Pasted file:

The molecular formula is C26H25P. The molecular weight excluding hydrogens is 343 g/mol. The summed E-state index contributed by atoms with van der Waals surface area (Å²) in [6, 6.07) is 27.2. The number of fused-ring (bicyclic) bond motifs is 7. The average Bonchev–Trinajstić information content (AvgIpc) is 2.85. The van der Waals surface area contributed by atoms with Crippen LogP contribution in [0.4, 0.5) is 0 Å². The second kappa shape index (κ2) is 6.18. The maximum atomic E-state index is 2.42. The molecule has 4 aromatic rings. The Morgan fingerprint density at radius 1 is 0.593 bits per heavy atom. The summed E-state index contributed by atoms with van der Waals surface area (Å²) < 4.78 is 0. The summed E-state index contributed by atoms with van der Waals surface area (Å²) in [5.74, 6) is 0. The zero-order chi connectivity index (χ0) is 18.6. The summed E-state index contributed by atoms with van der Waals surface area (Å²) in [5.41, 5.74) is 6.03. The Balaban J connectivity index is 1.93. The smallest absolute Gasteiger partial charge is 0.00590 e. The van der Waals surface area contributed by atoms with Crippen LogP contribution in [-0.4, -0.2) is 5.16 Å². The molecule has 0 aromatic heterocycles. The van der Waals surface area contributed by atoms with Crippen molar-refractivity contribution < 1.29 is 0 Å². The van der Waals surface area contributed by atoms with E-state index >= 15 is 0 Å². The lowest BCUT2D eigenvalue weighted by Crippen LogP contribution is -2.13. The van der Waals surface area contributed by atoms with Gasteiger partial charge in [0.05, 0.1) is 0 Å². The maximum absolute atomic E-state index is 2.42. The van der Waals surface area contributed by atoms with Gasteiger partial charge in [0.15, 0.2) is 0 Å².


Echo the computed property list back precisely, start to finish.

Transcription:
The molecular formula is C26H25P. The molecular weight excluding hydrogens is 343 g/mol. The summed E-state index contributed by atoms with van der Waals surface area (Å²) in [6, 6.07) is 27.2. The number of fused-ring (bicyclic) bond motifs is 7. The average Bonchev–Trinajstić information content (AvgIpc) is 2.85. The van der Waals surface area contributed by atoms with Crippen LogP contribution in [0.4, 0.5) is 0 Å². The second kappa shape index (κ2) is 6.18. The maximum atomic E-state index is 2.42. The molecule has 4 aromatic rings. The Morgan fingerprint density at radius 1 is 0.593 bits per heavy atom. The summed E-state index contributed by atoms with van der Waals surface area (Å²) < 4.78 is 0. The summed E-state index contributed by atoms with van der Waals surface area (Å²) in [5.74, 6) is 0. The zero-order chi connectivity index (χ0) is 18.6. The summed E-state index contributed by atoms with van der Waals surface area (Å²) in [5.41, 5.74) is 6.03. The Balaban J connectivity index is 1.93. The smallest absolute Gasteiger partial charge is 0.00590 e. The van der Waals surface area contributed by atoms with Crippen LogP contribution in [-0.4, -0.2) is 5.16 Å². The molecule has 0 aromatic heterocycles. The van der Waals surface area contributed by atoms with Crippen molar-refractivity contribution < 1.29 is 0 Å². The van der Waals surface area contributed by atoms with E-state index >= 15 is 0 Å². The lowest BCUT2D eigenvalue weighted by Crippen LogP contribution is -2.13. The van der Waals surface area contributed by atoms with Gasteiger partial charge in [0.05, 0.1) is 0 Å². The maximum absolute atomic E-state index is 2.42. The van der Waals surface area contributed by atoms with Gasteiger partial charge in [0.15, 0.2) is 0 Å².